Pragmatic solution for parasitic-immune design of electronics ICs for automotive
Smart Power ICs are extensively used in automotive embedded systems due to their unique capabilities to merge low power and high voltage devices on the same chip, at a competitive cost. In such devices, induced electrical coupling noise due to switching of the power stages, when integrating such high voltage (HV) devices with low voltage (LV) functions, is a big issue. During switching, parasitic voltages and currents, consisting of electrons and holes, lead to a local shift of the substrate potential that can reach hundreds of millivolts. This electrical coupling noise can severely disturb low voltage circuits. Such parasitic signals are known to represent the major cause of failure and costly circuit redesign in power integrated circuits. Furthermore, parasitic carrier injections are considerably increased under high temperature operation such as those encountered in automotive applications where this problem is even more severe since these dedicated IC's need to be highly reliable and stable over time. Most solutions are layout dependent and are thus difficult to optimize using available electrical simulator software.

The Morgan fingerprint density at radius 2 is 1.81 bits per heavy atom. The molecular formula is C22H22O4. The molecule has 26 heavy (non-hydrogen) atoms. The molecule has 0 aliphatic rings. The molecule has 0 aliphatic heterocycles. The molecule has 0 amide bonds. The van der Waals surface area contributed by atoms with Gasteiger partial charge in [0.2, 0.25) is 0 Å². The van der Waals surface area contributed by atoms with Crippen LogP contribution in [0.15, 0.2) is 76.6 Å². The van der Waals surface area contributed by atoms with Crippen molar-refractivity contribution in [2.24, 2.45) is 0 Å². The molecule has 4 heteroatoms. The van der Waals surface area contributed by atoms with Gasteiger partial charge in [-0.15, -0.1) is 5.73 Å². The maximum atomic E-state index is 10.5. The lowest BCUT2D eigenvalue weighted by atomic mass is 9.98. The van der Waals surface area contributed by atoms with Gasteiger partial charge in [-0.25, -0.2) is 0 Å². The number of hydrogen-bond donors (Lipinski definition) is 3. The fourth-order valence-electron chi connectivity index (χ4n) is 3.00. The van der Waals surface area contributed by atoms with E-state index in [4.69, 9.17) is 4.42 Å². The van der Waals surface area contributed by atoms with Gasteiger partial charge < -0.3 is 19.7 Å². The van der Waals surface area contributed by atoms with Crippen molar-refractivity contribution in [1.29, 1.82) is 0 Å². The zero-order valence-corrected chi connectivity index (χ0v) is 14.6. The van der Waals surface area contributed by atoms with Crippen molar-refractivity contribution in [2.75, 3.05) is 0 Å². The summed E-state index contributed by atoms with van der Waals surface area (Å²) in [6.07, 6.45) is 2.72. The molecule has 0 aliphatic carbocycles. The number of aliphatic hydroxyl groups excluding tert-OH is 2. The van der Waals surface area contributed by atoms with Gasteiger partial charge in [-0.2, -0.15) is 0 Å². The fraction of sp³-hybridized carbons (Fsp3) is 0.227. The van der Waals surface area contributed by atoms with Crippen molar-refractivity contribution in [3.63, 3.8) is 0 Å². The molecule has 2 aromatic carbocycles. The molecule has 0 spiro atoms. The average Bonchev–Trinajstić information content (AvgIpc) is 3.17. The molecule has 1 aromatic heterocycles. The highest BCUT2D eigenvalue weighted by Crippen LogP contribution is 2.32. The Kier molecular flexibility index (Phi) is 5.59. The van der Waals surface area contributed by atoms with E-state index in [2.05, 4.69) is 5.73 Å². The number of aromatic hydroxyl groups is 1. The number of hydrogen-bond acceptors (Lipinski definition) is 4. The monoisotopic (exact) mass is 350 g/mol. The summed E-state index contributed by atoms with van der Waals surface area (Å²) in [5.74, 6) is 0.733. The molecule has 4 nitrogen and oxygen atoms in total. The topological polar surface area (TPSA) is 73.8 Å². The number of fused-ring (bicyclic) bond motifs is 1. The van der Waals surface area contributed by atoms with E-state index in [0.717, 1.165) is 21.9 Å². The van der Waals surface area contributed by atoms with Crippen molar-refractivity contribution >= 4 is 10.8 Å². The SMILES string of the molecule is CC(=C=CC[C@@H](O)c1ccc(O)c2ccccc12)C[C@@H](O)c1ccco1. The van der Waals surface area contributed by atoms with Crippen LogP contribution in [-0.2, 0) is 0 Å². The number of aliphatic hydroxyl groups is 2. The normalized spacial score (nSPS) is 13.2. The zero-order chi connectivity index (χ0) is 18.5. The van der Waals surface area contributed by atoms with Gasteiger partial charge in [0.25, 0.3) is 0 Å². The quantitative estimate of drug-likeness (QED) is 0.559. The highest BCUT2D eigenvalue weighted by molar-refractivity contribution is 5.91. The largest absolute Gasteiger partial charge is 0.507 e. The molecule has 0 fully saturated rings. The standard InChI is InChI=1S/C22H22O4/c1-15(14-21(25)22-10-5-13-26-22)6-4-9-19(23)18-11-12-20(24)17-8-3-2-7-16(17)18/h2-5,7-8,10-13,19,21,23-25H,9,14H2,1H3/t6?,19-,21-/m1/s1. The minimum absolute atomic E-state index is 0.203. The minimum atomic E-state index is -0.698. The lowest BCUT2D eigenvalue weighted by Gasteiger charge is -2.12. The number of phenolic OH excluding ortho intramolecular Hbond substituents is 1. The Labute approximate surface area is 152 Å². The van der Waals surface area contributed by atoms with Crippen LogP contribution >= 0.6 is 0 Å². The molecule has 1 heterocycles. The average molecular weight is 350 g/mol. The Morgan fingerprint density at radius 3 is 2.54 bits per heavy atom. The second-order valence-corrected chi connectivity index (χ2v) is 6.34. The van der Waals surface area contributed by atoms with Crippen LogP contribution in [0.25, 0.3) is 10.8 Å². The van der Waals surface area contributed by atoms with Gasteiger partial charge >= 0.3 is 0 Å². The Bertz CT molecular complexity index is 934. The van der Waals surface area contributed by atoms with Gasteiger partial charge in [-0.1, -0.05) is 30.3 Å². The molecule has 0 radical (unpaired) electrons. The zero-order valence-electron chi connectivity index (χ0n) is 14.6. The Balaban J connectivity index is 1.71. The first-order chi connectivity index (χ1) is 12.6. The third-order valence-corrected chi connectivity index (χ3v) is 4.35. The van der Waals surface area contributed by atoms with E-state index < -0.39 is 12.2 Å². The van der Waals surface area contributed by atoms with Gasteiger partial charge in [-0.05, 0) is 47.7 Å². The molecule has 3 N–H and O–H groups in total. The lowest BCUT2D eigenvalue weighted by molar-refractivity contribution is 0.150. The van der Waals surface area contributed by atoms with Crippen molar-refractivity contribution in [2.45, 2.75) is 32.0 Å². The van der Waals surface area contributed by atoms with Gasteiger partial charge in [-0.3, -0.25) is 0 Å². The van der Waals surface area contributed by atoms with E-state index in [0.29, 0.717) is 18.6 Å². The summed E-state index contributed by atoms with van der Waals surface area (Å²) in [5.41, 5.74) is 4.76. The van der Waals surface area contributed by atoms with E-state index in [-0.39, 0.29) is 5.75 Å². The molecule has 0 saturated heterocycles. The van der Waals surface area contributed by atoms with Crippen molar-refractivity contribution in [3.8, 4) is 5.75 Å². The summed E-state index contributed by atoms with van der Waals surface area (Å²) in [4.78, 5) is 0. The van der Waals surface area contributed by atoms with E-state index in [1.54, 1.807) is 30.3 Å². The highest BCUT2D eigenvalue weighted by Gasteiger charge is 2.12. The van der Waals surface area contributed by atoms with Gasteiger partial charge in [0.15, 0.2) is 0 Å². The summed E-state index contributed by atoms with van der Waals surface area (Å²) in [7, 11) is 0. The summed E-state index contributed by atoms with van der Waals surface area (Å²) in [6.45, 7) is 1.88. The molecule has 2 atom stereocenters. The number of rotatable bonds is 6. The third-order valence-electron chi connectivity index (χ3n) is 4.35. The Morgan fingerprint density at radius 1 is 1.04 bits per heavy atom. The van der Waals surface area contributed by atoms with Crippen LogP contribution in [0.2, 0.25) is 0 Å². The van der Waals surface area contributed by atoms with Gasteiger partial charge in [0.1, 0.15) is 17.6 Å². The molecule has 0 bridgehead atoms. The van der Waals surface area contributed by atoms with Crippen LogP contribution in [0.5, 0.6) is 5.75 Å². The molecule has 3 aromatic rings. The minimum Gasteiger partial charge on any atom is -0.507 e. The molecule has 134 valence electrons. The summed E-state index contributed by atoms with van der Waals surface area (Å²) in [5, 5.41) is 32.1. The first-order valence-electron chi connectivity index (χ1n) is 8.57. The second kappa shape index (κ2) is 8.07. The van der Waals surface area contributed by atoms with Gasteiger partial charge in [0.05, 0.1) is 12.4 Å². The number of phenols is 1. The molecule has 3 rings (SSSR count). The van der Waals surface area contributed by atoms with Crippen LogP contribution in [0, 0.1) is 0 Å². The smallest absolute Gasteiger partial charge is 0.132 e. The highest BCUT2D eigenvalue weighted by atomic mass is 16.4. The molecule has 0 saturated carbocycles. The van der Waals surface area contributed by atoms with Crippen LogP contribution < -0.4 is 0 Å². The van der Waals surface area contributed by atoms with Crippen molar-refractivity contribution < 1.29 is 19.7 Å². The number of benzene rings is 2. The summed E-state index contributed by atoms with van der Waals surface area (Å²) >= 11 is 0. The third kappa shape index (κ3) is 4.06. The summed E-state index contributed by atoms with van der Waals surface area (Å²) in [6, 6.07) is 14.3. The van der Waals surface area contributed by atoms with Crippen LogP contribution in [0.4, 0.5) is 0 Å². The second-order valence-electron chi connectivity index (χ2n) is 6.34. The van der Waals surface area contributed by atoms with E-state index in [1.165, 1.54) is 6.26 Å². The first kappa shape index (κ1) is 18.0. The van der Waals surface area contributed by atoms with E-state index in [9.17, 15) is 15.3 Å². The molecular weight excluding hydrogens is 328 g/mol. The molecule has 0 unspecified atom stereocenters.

The lack of a model strategy that would enable to simulate accurately the injection of minority carriers in the substrate as part of the HV model, as well as its propagation in the substrate, is one of the main reasons for this critical situation. This lack of a design methodology prohibits an efficient design strategy and fails at giving clear predictions of perturbations in high voltage integrated circuits.
The main objective of this project is to study the parasitic substrate coupling effects and enhance the quality of smart power ICs by diminishing risks related to reliability, safety and durability of fully electrical vehicles.